Key Senate Leader Says Vermont Needs Universal Health Coverage First, Single Payer Second
Gov. Peter Shumlin will unveil his single-payer financing proposal later this month. But a powerful Senate lawmaker says the Legislature might want to spend less time this year talking about how Vermont pays for health insurance, and focus instead on making sure everyone is getting it.
Few people in the Legislature will have more influence over the health care debate in than Sen. Tim Ashe. The Chittenden County Democrat not only chairs the committee that handles tax matters for the Senate, he’s also the Senate President’s most trusted advisor on health care reform matters.
Ashe says he isn’t necessarily opposed to pursuing a publicly financed health care system. But he says the payroll tax on employers that would be needed to fund it will make it a difficult goal to attain, at least in the short term.
“You might put small businesses out of business,” Ashe says. “ You will change the equation for many small businesses in ways that might include lowering the number of hours their employees work, lowering compensation for their employees in other forms, whether it’s vacation time or salary or whatever.”
"The challenge with single-payer as currently envisioned is that it creates lot of turbulence to get to where we are today to the vision that people have for the future." - Sen. Tim Ashe
Ashe says the majority of small businesses in Vermont currently pay nothing toward their workers’ insurance benefits. Requiring them to do so, he says, would likely result in significant economic dislocation.
“The challenge with single-payer as currently envisioned is that it creates lot of turbulence to get to where we are today to the vision that people have for the future,” he says.
But Ashe says that on one thing, everyone can agree.
“I believe people across the political spectrum believe that every person in Vermont should have health insurance,” Ashe says. “So, I believe that at a minimum we should come out of this legislative session with a plan for how we’re going to get everybody health insurance.”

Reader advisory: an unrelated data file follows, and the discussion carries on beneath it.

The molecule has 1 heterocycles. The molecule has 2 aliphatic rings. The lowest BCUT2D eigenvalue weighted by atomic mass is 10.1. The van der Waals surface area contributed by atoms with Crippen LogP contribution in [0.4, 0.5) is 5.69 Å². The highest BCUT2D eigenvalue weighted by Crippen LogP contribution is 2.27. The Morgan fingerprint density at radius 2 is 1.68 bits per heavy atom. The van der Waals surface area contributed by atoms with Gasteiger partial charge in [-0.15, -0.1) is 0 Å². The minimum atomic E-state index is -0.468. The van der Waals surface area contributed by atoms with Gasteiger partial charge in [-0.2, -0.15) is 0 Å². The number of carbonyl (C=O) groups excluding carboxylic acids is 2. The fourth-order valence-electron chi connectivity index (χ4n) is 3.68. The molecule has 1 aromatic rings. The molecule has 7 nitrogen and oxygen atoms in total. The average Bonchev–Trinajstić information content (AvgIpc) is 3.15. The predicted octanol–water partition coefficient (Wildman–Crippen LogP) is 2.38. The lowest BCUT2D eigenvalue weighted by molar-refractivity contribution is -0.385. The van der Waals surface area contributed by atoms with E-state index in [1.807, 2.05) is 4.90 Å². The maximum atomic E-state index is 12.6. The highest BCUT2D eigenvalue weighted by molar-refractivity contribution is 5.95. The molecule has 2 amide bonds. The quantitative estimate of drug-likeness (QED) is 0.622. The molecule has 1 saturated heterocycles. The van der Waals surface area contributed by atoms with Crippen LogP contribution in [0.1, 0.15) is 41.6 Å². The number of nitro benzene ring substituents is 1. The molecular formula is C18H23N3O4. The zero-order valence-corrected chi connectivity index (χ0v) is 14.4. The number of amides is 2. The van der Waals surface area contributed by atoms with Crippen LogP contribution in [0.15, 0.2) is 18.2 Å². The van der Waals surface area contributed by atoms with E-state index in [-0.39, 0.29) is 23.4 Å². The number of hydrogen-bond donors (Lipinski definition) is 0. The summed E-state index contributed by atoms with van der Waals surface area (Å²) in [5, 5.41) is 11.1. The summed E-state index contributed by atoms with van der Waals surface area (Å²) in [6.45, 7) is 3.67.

And Ashe says the path toward universal coverage is free of some of the political hurdles standing in the way of single-payer.
“I believe, I happen to have a radical belief, which is that we can provide insurance to every person in Vermont without raising a penny,” Ashe says.
"I happen to have a radical belief, which is that we can provide insurance to every person in Vermont without raising a penny."
Rather than devoting the next session to an examination of the pros and cons of whatever single-payer financing plan Shumlin presents at the end of this month, Ashe says the Legislature ought to devise a means of achieving universal coverage.
Ashe says he would accomplish this task by taking all the money Vermont already spends on health care for the uninsured, and using it to buy insurance for them instead. He says the state would likely need to find additional dollars as well. And for that money, he says he’d look to the largest cost centers in the health care system: hospitals.
Ashe says the state could take a number of approaches to curbing administrative costs as hospitals. But he says he doesn’t think it makes sense for either legislators or members of the Green Mountain Care Board – the five-person panel that regulates hospital budgets – to be micro-managing medical centers.
Instead, he’d like to set a new cap on administrative expenses at the 13 hospitals in Vermont, and then use the resulting savings to provide insurance to the 47,000 or so Vermonters that don’t have it right now.